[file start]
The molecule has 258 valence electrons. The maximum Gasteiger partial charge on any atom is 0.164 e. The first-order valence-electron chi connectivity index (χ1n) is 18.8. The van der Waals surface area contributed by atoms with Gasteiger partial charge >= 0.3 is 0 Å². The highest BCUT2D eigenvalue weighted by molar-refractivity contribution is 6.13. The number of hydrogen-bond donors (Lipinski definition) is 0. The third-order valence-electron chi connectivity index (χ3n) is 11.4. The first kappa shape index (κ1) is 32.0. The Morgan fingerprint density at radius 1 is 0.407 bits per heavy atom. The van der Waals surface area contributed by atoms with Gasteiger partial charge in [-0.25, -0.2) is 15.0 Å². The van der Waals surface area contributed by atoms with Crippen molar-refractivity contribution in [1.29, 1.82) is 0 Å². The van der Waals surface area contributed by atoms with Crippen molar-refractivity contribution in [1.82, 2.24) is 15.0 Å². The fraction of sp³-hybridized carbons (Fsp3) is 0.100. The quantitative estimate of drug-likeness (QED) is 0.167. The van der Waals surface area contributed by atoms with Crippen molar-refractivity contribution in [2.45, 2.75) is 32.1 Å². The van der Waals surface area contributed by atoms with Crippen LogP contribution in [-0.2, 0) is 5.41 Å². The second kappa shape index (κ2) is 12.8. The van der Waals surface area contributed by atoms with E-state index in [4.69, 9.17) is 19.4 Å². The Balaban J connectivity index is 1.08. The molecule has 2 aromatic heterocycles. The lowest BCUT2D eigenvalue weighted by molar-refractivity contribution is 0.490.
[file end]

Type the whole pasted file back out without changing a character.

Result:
The molecule has 258 valence electrons. The maximum Gasteiger partial charge on any atom is 0.164 e. The first-order valence-electron chi connectivity index (χ1n) is 18.8. The van der Waals surface area contributed by atoms with Gasteiger partial charge >= 0.3 is 0 Å². The highest BCUT2D eigenvalue weighted by molar-refractivity contribution is 6.13. The number of hydrogen-bond donors (Lipinski definition) is 0. The third-order valence-electron chi connectivity index (χ3n) is 11.4. The first kappa shape index (κ1) is 32.0. The Morgan fingerprint density at radius 1 is 0.407 bits per heavy atom. The van der Waals surface area contributed by atoms with Gasteiger partial charge in [-0.25, -0.2) is 15.0 Å². The van der Waals surface area contributed by atoms with Crippen molar-refractivity contribution in [1.29, 1.82) is 0 Å². The van der Waals surface area contributed by atoms with Crippen molar-refractivity contribution in [1.82, 2.24) is 15.0 Å². The fraction of sp³-hybridized carbons (Fsp3) is 0.100. The quantitative estimate of drug-likeness (QED) is 0.167. The van der Waals surface area contributed by atoms with Crippen molar-refractivity contribution in [2.45, 2.75) is 32.1 Å². The van der Waals surface area contributed by atoms with Crippen LogP contribution in [-0.2, 0) is 5.41 Å². The second kappa shape index (κ2) is 12.8. The van der Waals surface area contributed by atoms with E-state index in [4.69, 9.17) is 19.4 Å². The Balaban J connectivity index is 1.08. The molecule has 2 aromatic heterocycles. The lowest BCUT2D eigenvalue weighted by molar-refractivity contribution is 0.490.